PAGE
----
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Ni inu ikoko dudu ni eko funfun ti n jade (it is from the blackened pot that the white pap is made). This proverb from the Yoruba culture, when translated, means that beauty is mostly derived from ugly places. This seems to be the story of the three-storied (excuse the pun) school that floats on water in the Lagos Lagoon around Makoko – an area that is stereotypical of what constitutes a slum.

In spite of this, the three-storied structure buoyed by recycled barrels in the fishing village has earned nomination, for the Design of the Year Award 2014, which is overseen by the London Design Museum. Seventy-five other designs were nominated for the same award.


Makoko is a community on the waterfront of Lagos, Nigeria. Majority of its residents are fishermen who live in houses built on stilts. With support from the United Nations Development Fund, Kunlé Adeyemi, a Nigerian architect, designed the floating school on 256 recycled plastic barrels. The floating school accommodates about 100 children who commute to and from the school in wooden canoes. After class hours, the lower platform of the structure serves as a shade for fishermen while they take naps or mend their nets in readiness for the next fishing trip. The school, along with the prestigious nomination, may attract further attention for calls to transform the community into a more habitable one. Perhaps, Architect Kunle Adeyemi’s work in the area might be a beacon to transform Makoko into Nigeria’s Venice. Makoko_approach-640x367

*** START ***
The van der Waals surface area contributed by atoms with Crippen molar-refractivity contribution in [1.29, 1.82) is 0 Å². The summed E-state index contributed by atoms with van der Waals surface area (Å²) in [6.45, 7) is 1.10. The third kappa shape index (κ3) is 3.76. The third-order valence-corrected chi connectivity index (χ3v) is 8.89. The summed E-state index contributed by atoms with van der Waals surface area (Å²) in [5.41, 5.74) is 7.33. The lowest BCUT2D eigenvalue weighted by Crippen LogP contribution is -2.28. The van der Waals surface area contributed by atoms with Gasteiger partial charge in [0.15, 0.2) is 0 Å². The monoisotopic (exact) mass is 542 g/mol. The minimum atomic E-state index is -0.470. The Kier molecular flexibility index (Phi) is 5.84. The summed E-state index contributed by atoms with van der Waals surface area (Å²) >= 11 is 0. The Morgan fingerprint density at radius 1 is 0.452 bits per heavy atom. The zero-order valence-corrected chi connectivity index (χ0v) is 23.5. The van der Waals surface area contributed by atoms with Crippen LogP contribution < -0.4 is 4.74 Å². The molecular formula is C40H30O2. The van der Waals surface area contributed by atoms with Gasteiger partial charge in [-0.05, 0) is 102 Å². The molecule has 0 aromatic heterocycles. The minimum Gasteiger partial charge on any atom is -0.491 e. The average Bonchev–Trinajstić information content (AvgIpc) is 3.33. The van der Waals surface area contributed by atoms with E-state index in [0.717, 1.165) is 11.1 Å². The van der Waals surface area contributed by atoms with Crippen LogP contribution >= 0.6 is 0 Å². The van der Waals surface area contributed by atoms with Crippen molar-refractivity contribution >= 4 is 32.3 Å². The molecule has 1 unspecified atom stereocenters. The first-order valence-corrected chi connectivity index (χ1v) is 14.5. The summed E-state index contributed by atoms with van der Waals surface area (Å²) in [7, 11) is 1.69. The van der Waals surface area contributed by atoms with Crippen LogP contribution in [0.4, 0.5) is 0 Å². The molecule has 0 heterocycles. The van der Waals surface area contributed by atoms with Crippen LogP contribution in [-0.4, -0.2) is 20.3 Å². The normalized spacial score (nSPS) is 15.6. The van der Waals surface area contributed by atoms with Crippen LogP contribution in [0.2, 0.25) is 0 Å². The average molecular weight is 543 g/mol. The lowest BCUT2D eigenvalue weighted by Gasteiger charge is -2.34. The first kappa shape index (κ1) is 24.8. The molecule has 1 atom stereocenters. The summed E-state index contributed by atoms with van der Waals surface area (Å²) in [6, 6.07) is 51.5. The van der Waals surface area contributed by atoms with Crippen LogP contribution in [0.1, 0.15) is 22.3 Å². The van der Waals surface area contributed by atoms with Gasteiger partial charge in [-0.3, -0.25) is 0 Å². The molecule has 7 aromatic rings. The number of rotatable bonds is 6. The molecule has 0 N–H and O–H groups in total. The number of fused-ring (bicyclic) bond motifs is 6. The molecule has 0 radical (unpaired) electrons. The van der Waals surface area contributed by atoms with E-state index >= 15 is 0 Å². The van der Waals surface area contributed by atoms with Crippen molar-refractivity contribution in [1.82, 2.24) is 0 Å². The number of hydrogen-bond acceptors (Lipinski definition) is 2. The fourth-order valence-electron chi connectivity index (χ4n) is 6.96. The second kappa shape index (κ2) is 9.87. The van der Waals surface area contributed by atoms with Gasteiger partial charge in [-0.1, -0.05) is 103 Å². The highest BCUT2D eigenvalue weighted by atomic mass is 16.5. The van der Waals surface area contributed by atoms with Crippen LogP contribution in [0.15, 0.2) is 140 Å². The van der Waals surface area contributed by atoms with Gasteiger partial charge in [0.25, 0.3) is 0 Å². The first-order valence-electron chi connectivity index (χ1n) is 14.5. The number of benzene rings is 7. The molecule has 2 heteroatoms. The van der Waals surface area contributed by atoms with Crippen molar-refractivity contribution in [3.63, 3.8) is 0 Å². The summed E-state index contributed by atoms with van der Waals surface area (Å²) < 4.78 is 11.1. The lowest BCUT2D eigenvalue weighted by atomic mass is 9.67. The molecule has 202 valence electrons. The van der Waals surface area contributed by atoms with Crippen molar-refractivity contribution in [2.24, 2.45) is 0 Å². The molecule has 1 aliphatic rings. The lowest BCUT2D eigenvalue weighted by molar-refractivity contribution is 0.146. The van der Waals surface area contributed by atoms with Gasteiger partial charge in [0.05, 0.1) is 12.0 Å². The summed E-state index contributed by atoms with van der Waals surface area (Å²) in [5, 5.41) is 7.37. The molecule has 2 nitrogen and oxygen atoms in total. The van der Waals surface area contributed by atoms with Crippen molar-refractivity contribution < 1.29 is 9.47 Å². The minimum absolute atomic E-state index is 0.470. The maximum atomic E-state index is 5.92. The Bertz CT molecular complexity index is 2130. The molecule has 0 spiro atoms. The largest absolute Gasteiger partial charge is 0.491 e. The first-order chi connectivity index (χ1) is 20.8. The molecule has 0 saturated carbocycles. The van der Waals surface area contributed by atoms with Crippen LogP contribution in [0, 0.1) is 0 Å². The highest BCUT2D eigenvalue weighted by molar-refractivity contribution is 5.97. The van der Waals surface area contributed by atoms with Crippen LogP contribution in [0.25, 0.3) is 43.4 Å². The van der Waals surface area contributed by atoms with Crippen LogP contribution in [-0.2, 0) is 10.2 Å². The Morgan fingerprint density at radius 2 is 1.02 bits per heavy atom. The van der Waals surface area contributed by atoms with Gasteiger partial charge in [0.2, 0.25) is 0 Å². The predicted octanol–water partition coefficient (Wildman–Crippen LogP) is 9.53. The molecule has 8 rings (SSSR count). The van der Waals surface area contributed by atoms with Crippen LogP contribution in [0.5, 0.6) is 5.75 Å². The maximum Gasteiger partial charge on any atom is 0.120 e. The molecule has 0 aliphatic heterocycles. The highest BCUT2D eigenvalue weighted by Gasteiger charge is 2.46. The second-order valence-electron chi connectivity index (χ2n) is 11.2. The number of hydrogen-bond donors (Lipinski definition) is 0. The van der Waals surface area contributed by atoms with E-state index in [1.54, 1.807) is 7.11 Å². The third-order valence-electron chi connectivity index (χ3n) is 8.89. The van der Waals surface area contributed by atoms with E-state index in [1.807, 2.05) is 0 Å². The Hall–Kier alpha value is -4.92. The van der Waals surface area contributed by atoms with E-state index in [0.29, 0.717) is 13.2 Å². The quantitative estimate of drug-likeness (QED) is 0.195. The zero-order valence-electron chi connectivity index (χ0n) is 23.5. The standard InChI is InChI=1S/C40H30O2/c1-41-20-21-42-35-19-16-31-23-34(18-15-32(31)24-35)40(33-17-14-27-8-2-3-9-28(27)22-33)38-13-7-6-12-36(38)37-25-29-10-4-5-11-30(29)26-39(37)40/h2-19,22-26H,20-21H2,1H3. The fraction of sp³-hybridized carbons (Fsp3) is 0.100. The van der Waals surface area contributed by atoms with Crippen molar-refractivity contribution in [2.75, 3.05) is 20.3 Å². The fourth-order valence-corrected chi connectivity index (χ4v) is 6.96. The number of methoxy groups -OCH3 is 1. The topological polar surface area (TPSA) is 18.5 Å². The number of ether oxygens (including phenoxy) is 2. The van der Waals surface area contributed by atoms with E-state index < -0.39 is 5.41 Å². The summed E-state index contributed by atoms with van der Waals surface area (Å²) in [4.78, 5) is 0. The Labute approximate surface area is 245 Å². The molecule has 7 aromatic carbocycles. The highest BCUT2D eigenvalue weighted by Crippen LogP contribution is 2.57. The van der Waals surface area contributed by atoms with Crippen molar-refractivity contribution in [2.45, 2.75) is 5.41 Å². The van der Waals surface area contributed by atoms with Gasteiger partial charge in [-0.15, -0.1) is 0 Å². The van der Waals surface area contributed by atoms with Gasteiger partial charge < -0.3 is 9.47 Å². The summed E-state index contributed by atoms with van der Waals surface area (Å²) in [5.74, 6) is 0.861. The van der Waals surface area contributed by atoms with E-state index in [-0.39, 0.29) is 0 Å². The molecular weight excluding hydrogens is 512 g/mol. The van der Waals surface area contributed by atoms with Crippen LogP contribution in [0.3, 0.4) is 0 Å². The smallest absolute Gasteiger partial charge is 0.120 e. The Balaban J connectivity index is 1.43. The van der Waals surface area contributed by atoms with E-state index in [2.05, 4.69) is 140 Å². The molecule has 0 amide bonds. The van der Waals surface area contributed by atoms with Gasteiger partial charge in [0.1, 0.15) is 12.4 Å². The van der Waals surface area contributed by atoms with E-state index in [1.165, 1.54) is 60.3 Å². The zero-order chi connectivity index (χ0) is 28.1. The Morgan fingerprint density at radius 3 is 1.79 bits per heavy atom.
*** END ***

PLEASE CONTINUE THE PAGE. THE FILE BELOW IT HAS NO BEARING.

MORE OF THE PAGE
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This article was first published on 12th February 2014

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